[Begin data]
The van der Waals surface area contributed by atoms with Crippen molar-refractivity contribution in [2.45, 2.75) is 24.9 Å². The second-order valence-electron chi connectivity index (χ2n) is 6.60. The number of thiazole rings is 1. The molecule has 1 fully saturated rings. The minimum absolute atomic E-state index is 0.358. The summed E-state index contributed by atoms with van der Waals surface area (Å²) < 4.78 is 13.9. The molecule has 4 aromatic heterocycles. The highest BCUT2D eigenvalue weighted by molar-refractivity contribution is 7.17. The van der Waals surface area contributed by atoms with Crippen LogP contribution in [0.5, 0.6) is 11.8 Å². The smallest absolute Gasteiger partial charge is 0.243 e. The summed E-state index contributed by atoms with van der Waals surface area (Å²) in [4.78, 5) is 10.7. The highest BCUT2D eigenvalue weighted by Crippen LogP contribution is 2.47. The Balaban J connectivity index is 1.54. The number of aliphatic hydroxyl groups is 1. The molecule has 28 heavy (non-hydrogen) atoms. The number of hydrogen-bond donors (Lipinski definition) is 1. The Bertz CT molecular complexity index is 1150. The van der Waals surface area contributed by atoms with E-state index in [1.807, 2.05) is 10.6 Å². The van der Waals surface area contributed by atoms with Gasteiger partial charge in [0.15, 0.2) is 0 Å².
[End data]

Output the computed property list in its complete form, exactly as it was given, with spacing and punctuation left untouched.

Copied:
The van der Waals surface area contributed by atoms with Crippen molar-refractivity contribution in [2.45, 2.75) is 24.9 Å². The second-order valence-electron chi connectivity index (χ2n) is 6.60. The number of thiazole rings is 1. The molecule has 1 fully saturated rings. The minimum absolute atomic E-state index is 0.358. The summed E-state index contributed by atoms with van der Waals surface area (Å²) < 4.78 is 13.9. The molecule has 4 aromatic heterocycles. The highest BCUT2D eigenvalue weighted by molar-refractivity contribution is 7.17. The van der Waals surface area contributed by atoms with Crippen LogP contribution in [0.5, 0.6) is 11.8 Å². The smallest absolute Gasteiger partial charge is 0.243 e. The summed E-state index contributed by atoms with van der Waals surface area (Å²) in [4.78, 5) is 10.7. The highest BCUT2D eigenvalue weighted by Crippen LogP contribution is 2.47. The Balaban J connectivity index is 1.54. The number of aliphatic hydroxyl groups is 1. The molecule has 28 heavy (non-hydrogen) atoms. The number of hydrogen-bond donors (Lipinski definition) is 1. The Bertz CT molecular complexity index is 1150. The van der Waals surface area contributed by atoms with E-state index in [1.807, 2.05) is 10.6 Å². The van der Waals surface area contributed by atoms with Gasteiger partial charge in [0.15, 0.2) is 0 Å².